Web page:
Liatris pilosa

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Liatris pilosa
Liatris graminifolia KMR 2011.jpg
Photo taken by Kevin Robertson
Scientific classification
Kingdom: Plantae
Division: Magnoliophyta - Flowering plants
Class: Magnoliopsida – Dicotyledons
Order: Asterales
Family: Asteraceae ⁄ Compositae
Genus: Liatris
Species: L. pilosa
Binomial name
Liatris pilosa
LIAT GRAM dist.jpg
Natural range of Liatris pilosa from USDA NRCS Plants Database.

Common names: shaggy blazing star; grass-leaf gayfeather; slender gayfeather

Taxonomic notes

Synonyms: Liatris graminifolia; Laciniaria graminifolia (Walter) Kuntze[1]

Varieties: L. graminifolia var. graminifolia; L. graminifolia var. lasia Fernald & Griscom; L. graminifolia var. racemosa (A.P. de Candolle) Venard; L. graminifolia var. typica; L. graminifolia var. dubia (Barton) A. Gray[1]


This species is abundant where it is found.[2]

A description of Liatris pilosa is provided in The Flora of North America.


The range of L. pilosa extends from New Jersey, Deleware, and Pennsylvania, then south to South Carolina.[1]



This species is found within well-drained stands of longleaf pine, sandhill slopes, and mixed hardwood-pine flatwoods as well as disturbed areas such as clear-cut slash pine plantations.[2] It has been observed to grow in open light conditions in red, sandy clays.[2]

L. pilosa became absent in response to soil disturbance by heavy silviculture in North Carolina and military training in west Georgia. It has shown resistance to regrowth in reestablished longleaf pinelands that were disturbed by these practices.[3][4]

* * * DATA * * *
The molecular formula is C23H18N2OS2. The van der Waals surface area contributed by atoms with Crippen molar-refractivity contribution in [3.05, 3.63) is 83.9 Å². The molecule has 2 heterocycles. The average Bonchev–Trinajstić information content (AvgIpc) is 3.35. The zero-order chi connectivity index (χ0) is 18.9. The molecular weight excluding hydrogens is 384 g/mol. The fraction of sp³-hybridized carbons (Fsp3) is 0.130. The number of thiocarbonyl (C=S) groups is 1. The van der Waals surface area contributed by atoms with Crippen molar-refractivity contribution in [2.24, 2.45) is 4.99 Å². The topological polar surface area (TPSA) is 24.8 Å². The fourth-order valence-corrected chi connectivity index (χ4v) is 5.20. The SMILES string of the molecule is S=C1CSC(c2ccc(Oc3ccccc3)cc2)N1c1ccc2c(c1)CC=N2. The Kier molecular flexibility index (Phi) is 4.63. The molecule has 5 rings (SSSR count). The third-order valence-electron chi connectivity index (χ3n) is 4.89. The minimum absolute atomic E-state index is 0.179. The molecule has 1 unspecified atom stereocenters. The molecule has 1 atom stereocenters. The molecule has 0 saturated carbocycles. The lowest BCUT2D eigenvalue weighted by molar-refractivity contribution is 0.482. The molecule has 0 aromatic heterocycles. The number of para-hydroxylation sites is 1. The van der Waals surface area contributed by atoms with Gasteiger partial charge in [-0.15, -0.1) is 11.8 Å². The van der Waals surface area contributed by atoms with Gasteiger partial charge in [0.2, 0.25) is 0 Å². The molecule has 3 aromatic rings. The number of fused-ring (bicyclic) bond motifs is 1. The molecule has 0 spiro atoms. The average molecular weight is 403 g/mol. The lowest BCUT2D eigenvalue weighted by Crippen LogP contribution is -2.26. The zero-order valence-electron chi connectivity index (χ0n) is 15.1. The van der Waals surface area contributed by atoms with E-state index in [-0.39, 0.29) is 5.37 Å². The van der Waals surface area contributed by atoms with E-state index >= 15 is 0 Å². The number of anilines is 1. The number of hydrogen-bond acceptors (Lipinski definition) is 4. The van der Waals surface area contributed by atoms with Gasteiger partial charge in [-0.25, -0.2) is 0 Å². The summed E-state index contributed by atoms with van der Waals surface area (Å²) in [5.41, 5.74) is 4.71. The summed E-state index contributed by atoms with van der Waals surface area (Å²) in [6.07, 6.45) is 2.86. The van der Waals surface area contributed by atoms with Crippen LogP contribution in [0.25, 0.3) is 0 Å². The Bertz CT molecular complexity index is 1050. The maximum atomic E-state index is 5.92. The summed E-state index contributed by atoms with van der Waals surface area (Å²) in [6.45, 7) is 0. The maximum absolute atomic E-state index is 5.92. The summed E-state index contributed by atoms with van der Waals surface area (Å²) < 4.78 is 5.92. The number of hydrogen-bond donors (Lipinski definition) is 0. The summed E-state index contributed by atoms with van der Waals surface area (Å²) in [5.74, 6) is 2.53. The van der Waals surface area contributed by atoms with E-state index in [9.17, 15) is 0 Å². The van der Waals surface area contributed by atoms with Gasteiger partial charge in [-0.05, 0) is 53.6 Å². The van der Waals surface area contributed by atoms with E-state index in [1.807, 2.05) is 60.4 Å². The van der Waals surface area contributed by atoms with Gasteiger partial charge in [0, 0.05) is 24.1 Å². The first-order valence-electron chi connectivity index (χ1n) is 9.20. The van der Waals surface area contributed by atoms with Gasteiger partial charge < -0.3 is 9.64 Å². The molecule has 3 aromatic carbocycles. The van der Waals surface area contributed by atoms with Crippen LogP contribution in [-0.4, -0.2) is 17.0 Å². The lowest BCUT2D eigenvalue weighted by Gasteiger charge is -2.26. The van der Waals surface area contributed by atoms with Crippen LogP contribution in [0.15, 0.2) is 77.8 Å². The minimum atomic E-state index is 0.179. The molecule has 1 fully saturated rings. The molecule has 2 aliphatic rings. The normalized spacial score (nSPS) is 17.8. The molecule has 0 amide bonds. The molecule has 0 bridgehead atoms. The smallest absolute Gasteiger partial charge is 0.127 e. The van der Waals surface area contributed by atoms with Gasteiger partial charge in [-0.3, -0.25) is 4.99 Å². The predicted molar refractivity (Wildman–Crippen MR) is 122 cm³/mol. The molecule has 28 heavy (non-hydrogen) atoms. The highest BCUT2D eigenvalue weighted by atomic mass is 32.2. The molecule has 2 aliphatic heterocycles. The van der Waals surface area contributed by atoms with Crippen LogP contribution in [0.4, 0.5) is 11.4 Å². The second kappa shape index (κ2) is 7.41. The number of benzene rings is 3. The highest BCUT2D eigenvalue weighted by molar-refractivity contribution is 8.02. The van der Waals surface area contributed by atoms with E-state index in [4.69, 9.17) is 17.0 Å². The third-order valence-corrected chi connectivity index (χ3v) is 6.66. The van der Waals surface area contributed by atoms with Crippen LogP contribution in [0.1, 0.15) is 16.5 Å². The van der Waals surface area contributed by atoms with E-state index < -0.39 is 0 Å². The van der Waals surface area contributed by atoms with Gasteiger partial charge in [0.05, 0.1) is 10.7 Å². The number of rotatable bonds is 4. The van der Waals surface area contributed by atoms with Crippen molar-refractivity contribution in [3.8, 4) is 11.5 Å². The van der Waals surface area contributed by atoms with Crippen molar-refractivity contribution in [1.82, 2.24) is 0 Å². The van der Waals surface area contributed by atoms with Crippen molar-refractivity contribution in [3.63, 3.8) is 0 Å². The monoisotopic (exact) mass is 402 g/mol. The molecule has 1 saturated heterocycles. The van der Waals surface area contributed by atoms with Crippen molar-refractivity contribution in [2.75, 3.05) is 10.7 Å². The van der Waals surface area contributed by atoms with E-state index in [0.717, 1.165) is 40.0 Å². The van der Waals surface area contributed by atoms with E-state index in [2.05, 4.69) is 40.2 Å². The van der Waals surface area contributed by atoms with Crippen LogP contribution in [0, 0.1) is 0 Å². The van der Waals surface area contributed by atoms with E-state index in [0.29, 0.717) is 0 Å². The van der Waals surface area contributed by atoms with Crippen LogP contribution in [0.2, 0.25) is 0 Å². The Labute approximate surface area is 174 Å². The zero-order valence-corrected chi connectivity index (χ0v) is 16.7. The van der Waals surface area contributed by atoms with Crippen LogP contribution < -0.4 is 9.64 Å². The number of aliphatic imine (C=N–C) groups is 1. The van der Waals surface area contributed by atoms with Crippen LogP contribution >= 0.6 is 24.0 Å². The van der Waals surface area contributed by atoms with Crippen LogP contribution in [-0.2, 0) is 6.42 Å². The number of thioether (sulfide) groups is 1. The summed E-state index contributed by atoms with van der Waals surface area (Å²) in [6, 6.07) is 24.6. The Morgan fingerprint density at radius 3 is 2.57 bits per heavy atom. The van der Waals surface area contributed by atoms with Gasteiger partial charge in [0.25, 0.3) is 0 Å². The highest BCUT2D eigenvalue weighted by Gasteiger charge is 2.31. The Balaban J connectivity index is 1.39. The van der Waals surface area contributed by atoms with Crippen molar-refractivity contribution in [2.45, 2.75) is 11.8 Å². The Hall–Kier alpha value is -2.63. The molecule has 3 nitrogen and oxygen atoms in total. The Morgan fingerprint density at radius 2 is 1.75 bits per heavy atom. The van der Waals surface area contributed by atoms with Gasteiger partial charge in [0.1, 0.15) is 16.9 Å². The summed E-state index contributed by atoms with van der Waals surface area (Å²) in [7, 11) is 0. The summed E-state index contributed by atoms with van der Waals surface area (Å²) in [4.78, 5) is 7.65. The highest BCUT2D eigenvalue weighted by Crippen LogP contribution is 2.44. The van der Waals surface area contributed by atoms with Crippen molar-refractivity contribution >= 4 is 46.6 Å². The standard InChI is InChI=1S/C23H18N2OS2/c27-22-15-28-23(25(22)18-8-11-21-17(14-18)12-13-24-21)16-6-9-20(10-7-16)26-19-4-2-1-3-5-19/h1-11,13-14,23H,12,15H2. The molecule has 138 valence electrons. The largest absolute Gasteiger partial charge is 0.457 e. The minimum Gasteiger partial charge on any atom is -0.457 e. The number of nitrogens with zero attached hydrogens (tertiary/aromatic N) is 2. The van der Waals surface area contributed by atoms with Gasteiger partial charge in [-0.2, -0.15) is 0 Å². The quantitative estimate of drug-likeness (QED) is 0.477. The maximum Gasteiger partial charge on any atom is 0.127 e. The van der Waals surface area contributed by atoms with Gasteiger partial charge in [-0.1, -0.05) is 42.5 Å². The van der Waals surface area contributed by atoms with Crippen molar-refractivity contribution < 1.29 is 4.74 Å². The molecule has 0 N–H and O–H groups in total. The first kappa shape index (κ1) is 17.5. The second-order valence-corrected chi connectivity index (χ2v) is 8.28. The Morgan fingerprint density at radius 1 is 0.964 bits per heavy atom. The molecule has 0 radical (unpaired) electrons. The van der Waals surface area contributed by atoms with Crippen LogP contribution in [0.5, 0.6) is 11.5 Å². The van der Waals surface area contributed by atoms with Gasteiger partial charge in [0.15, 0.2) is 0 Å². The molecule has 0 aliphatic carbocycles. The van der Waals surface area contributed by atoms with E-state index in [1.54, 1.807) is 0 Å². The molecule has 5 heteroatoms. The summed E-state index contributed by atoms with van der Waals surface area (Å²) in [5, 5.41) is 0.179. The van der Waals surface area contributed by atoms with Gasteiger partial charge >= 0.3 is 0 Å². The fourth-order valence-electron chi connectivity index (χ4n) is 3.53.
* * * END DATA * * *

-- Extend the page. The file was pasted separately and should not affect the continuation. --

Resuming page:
This species has been observed flowering from September through October and fruiting in October.[2]

Fire ecology

This species grows in areas that are burned,[2] as populations of Liatris pilosa that have been known to persist through repeated annual burns.[5][6]

Conservation, cultivation, and restoration

L. pilosa should avoid soil disturbance by heavy silvilculture and military training to conserve its presence in pine communities.[3][4]

Cultural use

Photo Gallery

References and notes

  1. 1.0 1.1 1.2 Weakley, A.S. 2020. Flora of the Southeastern United States. Edition of 20 October 2020. University of North Carolina at Chapel Hill, Chapel Hill, North Carolina.
  2. 2.0 2.1 2.2 2.3 2.4 Florida State University Robert K. Godfrey Herbarium database. URL: Last accessed: June 2014. Collectors: R. Kral, Wilson Baker, R. Komarek, Robert K. Godfrey, and Chris VanDerpoel. States and Counties: Florida: Gadsden, Leon, Levy, Liberty, and Taylor. Georgia: Grady and Thomas.
  3. 3.0 3.1 Cohen, S., R. Braham, and F. Sanchez. (2004). Seed Bank Viability in Disturbed Longleaf Pine Sites. Restoration Ecology 12(4):503-515.
  4. 4.0 4.1 Dale, V.H., S.C. Beyeler, and B. Jackson. (2002). Understory vegetation indicators of anthropogenic disturbance in longleaf pine forests at Fort Benning, Georgia, USA. Ecological Indicators 1(3):155-170.
  5. Robertson, K.M. Unpublished data collected from Pebble Hill Fire Plots, Pebble Hill Plantation, Thomasville, Georgia.
  6. Glitzenstein, J. S., D. R. Streng, R. E. Masters, K. M. Robertson and S. M. Hermann 2012. Fire-frequency effects on vegetation in north Florida pinelands: Another look at the long-term Stoddard Fire Research Plots at Tall Timbers Research Station. Forest Ecology and Management 264: 197-209.